The biggest thing I have learnt is to always ask questions, it is better to know too much about something than not enough!

#MondayMotivation @JoanneManville

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What Motivated you to become a PA?

“I started my working career after leaving further education in 1998, and began with roles in administration in estate agency/financial services, becoming a Mortgage Consultant.”

“In 2005, I decided that I wanted a change of direction and recognised that my success in previous roles had been due to my administrative strengths, and took a role as an Administration Manager for a local charity.  This naturally led into a role as a Personal Assistant in 2006 and I have been a PA/EA/VA ever since.”

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Joanne Manville,  Founder of Joanne Manville Virtual Assistant

Joanne has worked an an Executive Personal Assistant to MDs, CEOs and Chairmen for the last 9 years, in both the public and private sectors. These roles have also included line management and responsibilities as a member of the senior management team, Secretary to the Board of Directors and Office Manager duties.  In 2015, she decided that the time was right to put all of this experience to good use, helping other business owners to deliver the best service possible to their customers and in October 2015 she launched her own Virtual Assistant business ‘Joanne Manville Virtual Assistance’.

Why being a PA is a career and not a job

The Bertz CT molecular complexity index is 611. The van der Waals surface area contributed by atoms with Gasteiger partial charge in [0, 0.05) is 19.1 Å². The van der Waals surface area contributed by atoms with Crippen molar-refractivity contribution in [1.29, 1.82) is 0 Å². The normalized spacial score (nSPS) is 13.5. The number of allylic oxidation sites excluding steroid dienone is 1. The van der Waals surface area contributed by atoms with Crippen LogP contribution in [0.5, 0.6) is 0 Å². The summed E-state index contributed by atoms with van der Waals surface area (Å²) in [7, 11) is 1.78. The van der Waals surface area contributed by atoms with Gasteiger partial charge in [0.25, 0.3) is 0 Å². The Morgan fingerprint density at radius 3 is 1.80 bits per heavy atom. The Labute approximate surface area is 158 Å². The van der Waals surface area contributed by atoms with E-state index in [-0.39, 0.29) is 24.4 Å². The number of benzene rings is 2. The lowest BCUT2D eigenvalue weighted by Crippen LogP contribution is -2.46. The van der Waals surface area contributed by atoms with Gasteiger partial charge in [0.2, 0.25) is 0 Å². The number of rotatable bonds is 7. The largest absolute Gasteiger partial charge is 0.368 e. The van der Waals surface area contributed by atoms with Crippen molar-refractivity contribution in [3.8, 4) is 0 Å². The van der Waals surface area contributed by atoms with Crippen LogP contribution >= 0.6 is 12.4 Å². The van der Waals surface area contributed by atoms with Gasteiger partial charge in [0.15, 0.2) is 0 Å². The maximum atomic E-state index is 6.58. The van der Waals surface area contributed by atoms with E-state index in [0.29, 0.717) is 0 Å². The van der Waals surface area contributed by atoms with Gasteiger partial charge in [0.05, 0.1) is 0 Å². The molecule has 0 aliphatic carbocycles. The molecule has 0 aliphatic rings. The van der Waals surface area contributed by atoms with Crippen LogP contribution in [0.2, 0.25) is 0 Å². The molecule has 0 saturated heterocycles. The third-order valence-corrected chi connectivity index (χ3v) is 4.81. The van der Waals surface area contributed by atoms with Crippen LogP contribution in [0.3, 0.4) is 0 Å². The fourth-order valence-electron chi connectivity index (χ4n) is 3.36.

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(PA/EA – The forgotten profession?)
By Jennifer Corcoran

Jennifer Corcoran

Jennifer Corcoran is the Office Manager to Managing Directors within Ship Finance at Crédit Agricole CIB based in London. She joined EUMA in 2014 and considers herself to be a champion of the PA Profession.  She was awarded the title of “Networking PA of the Year” at The London PA Awards 2015 and was elected as the National Public Relations Officer for EUMA UK.  She was a finalist for Pitman’s SuperAchiever PA and SecsintheCity’s Social Media PA of the Year 2015. 
The results of the National PA Survey 2015 were announced at office* on National PA Day.  62% of Personal Assistants feel a strong sense of loyalty to their bosses. 
CRLSv7eW8AAgsF1Unfortunately, not all Assistants feel this level of loyalty or respect is reciprocated.Personal Assistants are a little like housewives with few fully appreciating the sheer scale of their remit until they are absent from their workplace. Some important questions to ask yourself.
  • Is your job description up to date or is it an inherited generic job spec full of clichés?
  • Is this job spec used as an appraisal tool for measuring progression or performance?
  • Does your boss and company view your role as a career with a valid pathway?
  • If not, have you spoken up and how are you driving the professionalism of your role?